Back of the queue? Barack Obama warns of UK-US trade "unravelling"

Lynsey Barber
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Prime Minister Theresa May met with US President Barack Obama for the first time at the G20 Summit (Source: Getty)

US President Barack Obama has praised the special relationship between the UK and the US, but warned that both countries needed to do everything they could to prevent those strong ties from "unravelling" as he indicated other major global trade agreements are a priority.

Speaking at the G20 Summit, Obama said the priority was to complete two landmark trade deals - the Trans-Pacific Partnership agreement between the US and Asia and the Transatlantic Trade and Investment Partnership between the US and the EU.

"We're going to do everything we can to make sure that the consequences of the decision don't end up unravelling what is already a very strong and robust economic relationship," said Obama in China on Sunday morning.

Read more: Theresa May talks up "golden era" for UK-China relations ahead of G20

"First things first - the first task (for Britain) is going to be figuring out what Brexit means with respect to Europe, and our first task is making sure we get, first, TPP (Trans-Pacific Partnership) done and also that we move forward on the TTIP (Transatlantic Trade and Investment Partnership) negotiations in which we've invested a lot of time and effort."

Obama and Prime Minister Theresa May are meeting for the first time since Brexit at the summit, after the President controversially warned before June's referendum on membership of the EU that Britain would be at "the back of the queue" in negotiating a free trade deal with the US.

In a speech at the leaders' summit Obama said: "It is absolutely true that I believed pre-Brexit vote, and continued to believe post-Brexit vote, that the world benefited enormously from the United Kingdom's participation in the EU."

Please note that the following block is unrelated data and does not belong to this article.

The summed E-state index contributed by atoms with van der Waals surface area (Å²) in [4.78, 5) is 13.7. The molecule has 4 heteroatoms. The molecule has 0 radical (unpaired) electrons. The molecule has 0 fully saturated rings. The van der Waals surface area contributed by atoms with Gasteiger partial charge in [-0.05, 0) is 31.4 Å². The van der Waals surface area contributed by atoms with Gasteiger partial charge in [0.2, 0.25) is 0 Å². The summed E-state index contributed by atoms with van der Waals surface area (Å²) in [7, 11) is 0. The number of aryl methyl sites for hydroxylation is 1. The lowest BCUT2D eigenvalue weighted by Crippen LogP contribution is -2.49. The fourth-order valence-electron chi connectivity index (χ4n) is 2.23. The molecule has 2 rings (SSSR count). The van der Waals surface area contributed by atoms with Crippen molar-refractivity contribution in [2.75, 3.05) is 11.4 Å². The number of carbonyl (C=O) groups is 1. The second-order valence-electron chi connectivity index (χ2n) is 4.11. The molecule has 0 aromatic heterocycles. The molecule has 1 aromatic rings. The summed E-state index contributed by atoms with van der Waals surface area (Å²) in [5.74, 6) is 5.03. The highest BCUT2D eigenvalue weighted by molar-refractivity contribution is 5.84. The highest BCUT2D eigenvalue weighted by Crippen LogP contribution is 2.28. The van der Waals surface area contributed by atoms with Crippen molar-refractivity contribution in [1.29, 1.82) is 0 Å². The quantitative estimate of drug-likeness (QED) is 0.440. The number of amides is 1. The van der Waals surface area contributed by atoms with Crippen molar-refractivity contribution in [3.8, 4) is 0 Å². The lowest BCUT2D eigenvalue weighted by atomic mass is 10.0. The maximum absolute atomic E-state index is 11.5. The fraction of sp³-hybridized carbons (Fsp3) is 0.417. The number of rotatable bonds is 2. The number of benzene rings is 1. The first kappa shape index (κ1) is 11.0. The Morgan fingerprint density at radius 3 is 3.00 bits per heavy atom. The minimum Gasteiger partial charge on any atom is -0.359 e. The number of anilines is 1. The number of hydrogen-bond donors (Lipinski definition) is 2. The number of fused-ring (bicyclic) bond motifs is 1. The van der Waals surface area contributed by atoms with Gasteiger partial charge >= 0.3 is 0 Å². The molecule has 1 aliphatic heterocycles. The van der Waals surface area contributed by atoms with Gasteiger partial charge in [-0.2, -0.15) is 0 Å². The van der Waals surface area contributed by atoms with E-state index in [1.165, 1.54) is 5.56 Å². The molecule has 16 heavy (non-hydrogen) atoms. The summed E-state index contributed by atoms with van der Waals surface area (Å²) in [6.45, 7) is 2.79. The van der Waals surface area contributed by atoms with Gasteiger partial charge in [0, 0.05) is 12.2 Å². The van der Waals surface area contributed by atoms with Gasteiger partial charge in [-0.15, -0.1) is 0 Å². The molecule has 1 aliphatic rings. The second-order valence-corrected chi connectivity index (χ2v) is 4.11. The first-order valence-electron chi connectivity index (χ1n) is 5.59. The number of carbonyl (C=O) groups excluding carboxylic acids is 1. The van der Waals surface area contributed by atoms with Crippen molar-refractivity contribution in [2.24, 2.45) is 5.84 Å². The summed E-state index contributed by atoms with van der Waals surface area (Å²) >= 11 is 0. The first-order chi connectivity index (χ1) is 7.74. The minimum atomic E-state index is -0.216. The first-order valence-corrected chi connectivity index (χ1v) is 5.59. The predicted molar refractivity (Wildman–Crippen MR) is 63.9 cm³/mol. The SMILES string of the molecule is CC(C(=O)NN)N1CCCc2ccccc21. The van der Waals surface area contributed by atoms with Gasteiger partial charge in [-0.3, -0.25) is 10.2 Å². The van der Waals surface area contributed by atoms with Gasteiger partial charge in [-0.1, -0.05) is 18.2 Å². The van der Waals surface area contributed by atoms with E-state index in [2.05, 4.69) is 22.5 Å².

"What I committed to Theresa is that we will consult closely with her as she and her government move forward with Brexit negotiations to ensure that we don't see adverse effects in the trade and commercial relationship between the United States and the United Kingdom," he added.

Read more: Theresa May expected to keep China waiting on Hinkley Point decision at G20

May said the meeting between the world's top leaders would be an opportunity for the UK to begin forging new deals post-Brexit.

Ahead of the meeting, she said: "We are going to make a success of Brexit and one way we will do that is by playing to Britain’s strengths as a great trading nation and forging our own new trade deals around the world."

"We are building up the necessary expertise to go after these trade deals and here in China, I will be seizing the opportunity to talk to leaders from countries like Australia who have already made clear that they want to strike a deal once we have left the EU."

Talks will begin this week between the UK and Australia, while the government said New Zealand and Canada had offered the UK help with negotiating trade deals.

May's Australian conunterpart Malcolm Turnbull was one of the first world leaders to indicate a desire to negotiate new trade deals post-Brexit.

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